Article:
When I awoke Saturday morning this past weekend, I struggled to remind myself that I am now a published illustrator. Part of my disbelief was due to the fact that I did not (and at the time I am writing this) still do not have a physical copy of the book yet myself.
It felt not unlike a fairy tale in which the princess wakes after a night at the ball to find herself not in a glittering gown, but her usual drab dress. In my case though, I have not a single glass slipper to remind me of what passed the night before.
At the time of the launch party I had planned to celebrate the release of my first picture book, the printer (for reasons not worth delving into here) had only just printed the books such that they had to be expedited from the warehouse to Beaverdale Books. (My own five copies due to me per my contract with the publisher are still forthcoming.)
Thus when I woke the morning after, it felt not unlike a fairy tale in which the princess wakes after a night at the ball to find herself not in a glittering gown, but her usual drab dress. In my case though, I have not a single glass slipper to remind me of what passed the night before.
But while I look forward to receiving my own copies, on Friday night, I found just as much, if not more contentment in witnessing everyone else’s reactions to the work I had done for the past year. It was truly surreal to see my own artwork printed and professionally bound, a kind of ‘pinch me, is this real?’ kind of moment. The best surprise for me though was the joy on the faces of everyone around me. Illustration can be a very personal, if not isolating endeavor so to finally share my paintings with a broader audience felt intensely gratifying.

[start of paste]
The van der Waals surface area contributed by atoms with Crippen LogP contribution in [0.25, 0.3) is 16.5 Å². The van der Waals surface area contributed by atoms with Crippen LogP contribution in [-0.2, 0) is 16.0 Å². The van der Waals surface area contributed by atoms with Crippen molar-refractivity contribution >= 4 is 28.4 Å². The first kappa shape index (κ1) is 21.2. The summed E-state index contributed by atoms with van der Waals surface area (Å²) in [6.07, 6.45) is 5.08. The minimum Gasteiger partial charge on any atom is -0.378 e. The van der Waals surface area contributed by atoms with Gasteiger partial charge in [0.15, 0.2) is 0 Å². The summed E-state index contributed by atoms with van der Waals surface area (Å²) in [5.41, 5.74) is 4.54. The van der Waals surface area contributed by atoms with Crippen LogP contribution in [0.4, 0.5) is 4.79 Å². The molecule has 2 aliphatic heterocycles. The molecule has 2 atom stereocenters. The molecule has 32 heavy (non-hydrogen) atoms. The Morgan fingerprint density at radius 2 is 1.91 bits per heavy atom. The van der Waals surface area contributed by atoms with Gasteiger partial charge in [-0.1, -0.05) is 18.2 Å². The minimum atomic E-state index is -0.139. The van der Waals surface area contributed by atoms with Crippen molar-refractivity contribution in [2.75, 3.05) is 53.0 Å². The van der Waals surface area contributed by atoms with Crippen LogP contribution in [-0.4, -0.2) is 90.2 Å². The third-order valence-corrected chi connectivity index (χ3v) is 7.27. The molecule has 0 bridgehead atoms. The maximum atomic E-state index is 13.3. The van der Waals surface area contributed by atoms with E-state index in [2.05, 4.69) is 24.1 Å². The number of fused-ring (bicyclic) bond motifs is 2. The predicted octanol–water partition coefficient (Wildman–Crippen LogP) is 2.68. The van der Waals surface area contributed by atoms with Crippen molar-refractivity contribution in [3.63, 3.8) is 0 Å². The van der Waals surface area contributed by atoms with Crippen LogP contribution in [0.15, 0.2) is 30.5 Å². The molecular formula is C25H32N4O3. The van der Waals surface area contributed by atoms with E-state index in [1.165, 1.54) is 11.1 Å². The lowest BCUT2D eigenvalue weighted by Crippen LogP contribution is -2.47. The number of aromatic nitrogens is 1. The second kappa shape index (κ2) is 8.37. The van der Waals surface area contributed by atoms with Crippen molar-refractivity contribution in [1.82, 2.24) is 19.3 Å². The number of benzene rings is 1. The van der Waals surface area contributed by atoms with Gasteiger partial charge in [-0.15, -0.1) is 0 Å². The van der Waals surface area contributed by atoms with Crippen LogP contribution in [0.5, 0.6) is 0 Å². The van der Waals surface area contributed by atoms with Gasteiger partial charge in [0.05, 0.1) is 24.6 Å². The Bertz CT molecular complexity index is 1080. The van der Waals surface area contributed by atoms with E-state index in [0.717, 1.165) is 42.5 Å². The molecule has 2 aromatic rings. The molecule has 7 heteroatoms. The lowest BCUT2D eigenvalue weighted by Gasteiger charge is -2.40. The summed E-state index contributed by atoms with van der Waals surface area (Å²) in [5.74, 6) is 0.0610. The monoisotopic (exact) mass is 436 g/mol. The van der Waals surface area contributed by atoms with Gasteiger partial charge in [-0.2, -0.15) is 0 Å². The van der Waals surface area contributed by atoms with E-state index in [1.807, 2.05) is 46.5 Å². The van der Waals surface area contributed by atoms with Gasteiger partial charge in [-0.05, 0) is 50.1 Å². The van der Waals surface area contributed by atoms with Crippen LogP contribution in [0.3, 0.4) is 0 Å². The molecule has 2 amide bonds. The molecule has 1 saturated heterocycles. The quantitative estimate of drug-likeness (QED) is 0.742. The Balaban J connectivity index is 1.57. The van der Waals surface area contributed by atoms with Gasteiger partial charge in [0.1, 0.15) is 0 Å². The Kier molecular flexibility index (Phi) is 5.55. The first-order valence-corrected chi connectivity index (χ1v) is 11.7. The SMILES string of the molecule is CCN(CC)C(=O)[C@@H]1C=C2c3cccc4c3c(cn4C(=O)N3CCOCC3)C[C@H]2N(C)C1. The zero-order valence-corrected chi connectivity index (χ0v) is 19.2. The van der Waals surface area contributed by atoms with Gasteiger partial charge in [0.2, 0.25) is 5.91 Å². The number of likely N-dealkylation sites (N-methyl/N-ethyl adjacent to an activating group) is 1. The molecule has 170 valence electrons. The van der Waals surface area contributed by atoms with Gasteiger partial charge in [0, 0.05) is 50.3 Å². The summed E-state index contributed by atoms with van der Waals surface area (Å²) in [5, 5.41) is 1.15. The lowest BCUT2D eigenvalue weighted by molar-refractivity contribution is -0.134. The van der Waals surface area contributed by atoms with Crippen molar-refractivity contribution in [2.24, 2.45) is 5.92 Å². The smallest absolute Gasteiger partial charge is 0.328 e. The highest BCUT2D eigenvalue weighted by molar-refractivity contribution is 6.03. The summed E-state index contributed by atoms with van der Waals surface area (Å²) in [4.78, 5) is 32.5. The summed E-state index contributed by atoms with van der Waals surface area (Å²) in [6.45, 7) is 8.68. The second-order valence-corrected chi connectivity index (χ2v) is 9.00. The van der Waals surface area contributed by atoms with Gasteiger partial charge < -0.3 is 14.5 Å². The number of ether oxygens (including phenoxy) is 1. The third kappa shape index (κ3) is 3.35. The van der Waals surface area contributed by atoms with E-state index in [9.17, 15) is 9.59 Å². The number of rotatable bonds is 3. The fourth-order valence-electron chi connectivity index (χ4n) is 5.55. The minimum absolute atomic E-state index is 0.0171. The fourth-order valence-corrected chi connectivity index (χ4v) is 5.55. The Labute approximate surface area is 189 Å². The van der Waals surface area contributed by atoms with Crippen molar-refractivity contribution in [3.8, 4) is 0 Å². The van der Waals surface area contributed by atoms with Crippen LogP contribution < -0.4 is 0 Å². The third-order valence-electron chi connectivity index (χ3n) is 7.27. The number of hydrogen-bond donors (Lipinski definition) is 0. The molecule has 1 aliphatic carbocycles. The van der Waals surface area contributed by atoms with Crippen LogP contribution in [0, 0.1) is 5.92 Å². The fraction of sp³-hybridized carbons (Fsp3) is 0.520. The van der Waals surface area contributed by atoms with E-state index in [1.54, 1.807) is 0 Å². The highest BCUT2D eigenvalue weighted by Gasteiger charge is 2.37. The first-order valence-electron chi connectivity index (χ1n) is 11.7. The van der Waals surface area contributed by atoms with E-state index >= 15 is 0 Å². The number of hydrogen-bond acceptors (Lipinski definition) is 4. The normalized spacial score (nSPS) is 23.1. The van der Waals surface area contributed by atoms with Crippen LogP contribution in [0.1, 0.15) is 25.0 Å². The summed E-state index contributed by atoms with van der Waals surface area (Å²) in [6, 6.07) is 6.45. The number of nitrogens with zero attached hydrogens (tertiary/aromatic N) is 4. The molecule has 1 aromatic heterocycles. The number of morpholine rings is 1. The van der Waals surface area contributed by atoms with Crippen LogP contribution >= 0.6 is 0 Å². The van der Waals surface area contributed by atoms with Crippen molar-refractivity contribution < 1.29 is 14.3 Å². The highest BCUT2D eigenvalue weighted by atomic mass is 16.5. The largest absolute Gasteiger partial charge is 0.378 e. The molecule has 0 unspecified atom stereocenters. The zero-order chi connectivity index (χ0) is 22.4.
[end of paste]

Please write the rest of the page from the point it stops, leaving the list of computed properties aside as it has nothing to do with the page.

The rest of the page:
I later told my mother, who is a preschool teacher that I could finally understand why she gets up every day to spend hour after hour with 4 and 5-year-olds. The look of unabashed excitement and raw curiosity on the faces of the children as I read the book aloud made my voice grow a little stronger and my smile a little wider.
Drawing and painting, it’s what makes me feel alive. But to enliven the inner child even in each adult that sat around the room listening to me read, that’s enough to make even me believe in my own success.
Photos by Emma Croskrey